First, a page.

The Images of War series under the frontline imprint nicely compliments the similar series under the Pen & Sword imprint and is proving very popular. This book comprises clear and well-researched text, with a selection of impressive images– Very Highly Recommended.
NAME: Images of War, Dunkirk Evacuation Operation Dynamo, Nine Days That Saved An Army FILE: R3206 AUTHOR: John Grehan, Alexander Nicoll PUBLISHER: frontline books, Pen & Sword BINDING: soft back PRICE: £15.99 GENRE: Non Fiction SUBJECT: World War II, World War 2, World War Two, WWII, Second, Battle of France, Little Ships, Beach Evacuation, BEF, heavy equipment, French soldiers, Royal Navy, RN, FAA, RAF, Luftwaffe. ISBN: 1-52674-795-2 PAGES: 166 IMAGE: B3206.jpg BUYNOW: tinyurl.com/y4k7krq8 LINKS: DESCRIPTION: The Images of War series under the frontline imprint nicely compliments the similar series under the Pen & Sword imprint and is proving very popular. This book comprises clear and well-researched text, with a selection of impressive images– Very Highly Recommended.
The Dunkirk Evacuation is a controversial event within WWII. It has become fashionable recently to snear at the British success in lifting most of the BEF troops, and numbers of French troops, from under the noses of the Germans. At the time, the evacuation was greeted with a national sigh of relief and a determination to fight on. Looked at dispassionately, Operation Dynamo was a considerable victory at the end of the allied defeat in the Battle of France. It was a triumph for the Royal Navy and also a costly battle in terms of destroyers and aircraft.
The focus has been on the evacuation from the port of Dunkirk and from the open beaches outside the town. The concentration of attention has been on the evacuation of the BEF, largely ignoring the successful evacuation of many French troops. Little attention has been paid to the determined and courageous rear guard who fought on until everyone else had safely evacuated, before becoming POWs for the rest of the war. There has also been little attention paid to the air battles and a general acceptance by many that the RAF neglected the Army. In fact, the RAF fought hard but the main air activity was in defence of the rear guard beyond sight of troops waiting on the exposed beaches. In the air battles, the RAF and FAA aircraft were also blocking German aircraft that were heading to attack the soldiers on the beaches. The authors have included images of wrecked aircraft that had been providing cover. Losses of aircraft were heavy and the FAA Skua Squadron that was committed as dive bombers and occasional fighters was virtually eliminated. The Little Ships have become legend and many have survived to return in commemoration.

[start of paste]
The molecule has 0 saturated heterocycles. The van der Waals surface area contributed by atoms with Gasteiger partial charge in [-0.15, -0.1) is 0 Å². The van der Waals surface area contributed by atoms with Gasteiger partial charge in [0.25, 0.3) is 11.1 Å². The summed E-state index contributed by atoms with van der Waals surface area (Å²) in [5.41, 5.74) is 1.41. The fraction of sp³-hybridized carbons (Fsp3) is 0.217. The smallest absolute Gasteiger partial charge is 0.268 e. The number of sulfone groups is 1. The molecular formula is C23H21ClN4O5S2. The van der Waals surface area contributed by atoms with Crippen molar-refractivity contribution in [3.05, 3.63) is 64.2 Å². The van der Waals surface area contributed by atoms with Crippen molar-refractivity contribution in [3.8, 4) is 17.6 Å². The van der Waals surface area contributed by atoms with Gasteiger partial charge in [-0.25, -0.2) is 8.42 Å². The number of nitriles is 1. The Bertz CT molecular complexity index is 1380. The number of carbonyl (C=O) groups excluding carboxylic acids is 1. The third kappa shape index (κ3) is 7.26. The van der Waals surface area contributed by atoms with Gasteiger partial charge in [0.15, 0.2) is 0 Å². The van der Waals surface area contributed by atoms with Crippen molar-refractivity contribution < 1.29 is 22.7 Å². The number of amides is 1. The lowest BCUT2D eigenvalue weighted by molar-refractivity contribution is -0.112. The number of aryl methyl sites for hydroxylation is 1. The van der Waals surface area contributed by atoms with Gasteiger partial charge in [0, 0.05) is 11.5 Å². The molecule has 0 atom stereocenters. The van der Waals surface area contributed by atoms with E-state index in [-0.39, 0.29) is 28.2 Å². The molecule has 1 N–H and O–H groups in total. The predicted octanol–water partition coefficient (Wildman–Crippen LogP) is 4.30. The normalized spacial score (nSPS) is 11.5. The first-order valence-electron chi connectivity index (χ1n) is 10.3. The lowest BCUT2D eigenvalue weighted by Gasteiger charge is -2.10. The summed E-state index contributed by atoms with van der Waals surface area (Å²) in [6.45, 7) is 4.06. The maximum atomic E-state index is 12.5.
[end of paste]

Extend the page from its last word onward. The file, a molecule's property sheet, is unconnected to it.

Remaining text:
The images are powerful but in the turmoil of a hard fought battle, many scenes escaped capture on film. The Little Boats included a diverse collection of craft pressed into RN service, many were leisure and pleasure boats, crewed by their civilian owners. MTB102, a private venture Vosper torpedo boat purchased by the Admiralty and the fastest boat in the Navy, was being used to develop tactics for the hundreds of similar vessels that were to prove so valuable through the war in all waters. Her skipper ‘fiddled’ orders to enable him to cross to Dunkirk ‘to see if he could be useful’. MTB102 was one of several vessels and aircraft that went across on the same motivation, not all of them under orders. As the evacuation progressed, the cost in destroyers was heavy. Admiral Wake Walker, commanding at Dunkirk, had a number of vessels sunk under him. The last destroyer to carry his Flag was HMS Keith and, as it was hit and sinking, he signalled MTB102 to come alongside and transferred his Flag to the 68ft boat. MTB 102 continued as Flagship to the end of the evacuation and during the period survived a 500 lb bomb detonating 3ft from the transom, giving an indication of the intensity of the battle